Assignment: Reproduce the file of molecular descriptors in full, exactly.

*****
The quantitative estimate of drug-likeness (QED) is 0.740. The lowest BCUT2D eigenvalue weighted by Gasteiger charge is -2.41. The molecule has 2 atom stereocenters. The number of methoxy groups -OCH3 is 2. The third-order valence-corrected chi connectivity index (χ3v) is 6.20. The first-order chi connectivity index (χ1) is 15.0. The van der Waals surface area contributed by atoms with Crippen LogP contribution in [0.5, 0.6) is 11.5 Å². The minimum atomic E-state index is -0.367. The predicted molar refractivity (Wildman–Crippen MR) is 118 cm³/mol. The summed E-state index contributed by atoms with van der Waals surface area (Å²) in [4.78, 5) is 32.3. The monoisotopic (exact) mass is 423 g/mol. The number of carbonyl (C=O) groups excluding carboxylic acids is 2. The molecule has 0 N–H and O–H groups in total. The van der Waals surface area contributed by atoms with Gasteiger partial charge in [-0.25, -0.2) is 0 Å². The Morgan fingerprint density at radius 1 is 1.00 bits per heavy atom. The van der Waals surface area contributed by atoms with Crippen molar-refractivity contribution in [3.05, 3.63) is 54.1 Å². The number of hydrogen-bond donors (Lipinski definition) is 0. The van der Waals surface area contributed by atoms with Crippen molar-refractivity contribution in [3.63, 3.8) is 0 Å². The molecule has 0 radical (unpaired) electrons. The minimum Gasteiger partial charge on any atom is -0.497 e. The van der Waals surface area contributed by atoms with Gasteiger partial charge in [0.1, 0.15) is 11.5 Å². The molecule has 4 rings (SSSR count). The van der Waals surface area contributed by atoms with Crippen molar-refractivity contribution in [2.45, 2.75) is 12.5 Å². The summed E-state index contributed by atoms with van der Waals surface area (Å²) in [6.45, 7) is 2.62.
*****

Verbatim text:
The quantitative estimate of drug-likeness (QED) is 0.740. The lowest BCUT2D eigenvalue weighted by Gasteiger charge is -2.41. The molecule has 2 atom stereocenters. The number of methoxy groups -OCH3 is 2. The third-order valence-corrected chi connectivity index (χ3v) is 6.20. The first-order chi connectivity index (χ1) is 15.0. The van der Waals surface area contributed by atoms with Crippen LogP contribution in [0.5, 0.6) is 11.5 Å². The minimum atomic E-state index is -0.367. The predicted molar refractivity (Wildman–Crippen MR) is 118 cm³/mol. The summed E-state index contributed by atoms with van der Waals surface area (Å²) in [4.78, 5) is 32.3. The monoisotopic (exact) mass is 423 g/mol. The number of carbonyl (C=O) groups excluding carboxylic acids is 2. The molecule has 0 N–H and O–H groups in total. The van der Waals surface area contributed by atoms with Gasteiger partial charge in [-0.25, -0.2) is 0 Å². The Morgan fingerprint density at radius 1 is 1.00 bits per heavy atom. The van der Waals surface area contributed by atoms with Crippen molar-refractivity contribution in [3.05, 3.63) is 54.1 Å². The number of hydrogen-bond donors (Lipinski definition) is 0. The van der Waals surface area contributed by atoms with Crippen molar-refractivity contribution in [3.63, 3.8) is 0 Å². The molecule has 0 radical (unpaired) electrons. The minimum Gasteiger partial charge on any atom is -0.497 e. The van der Waals surface area contributed by atoms with Gasteiger partial charge in [0.1, 0.15) is 11.5 Å². The molecule has 4 rings (SSSR count). The van der Waals surface area contributed by atoms with Crippen molar-refractivity contribution in [2.45, 2.75) is 12.5 Å². The summed E-state index contributed by atoms with van der Waals surface area (Å²) in [6.45, 7) is 2.62.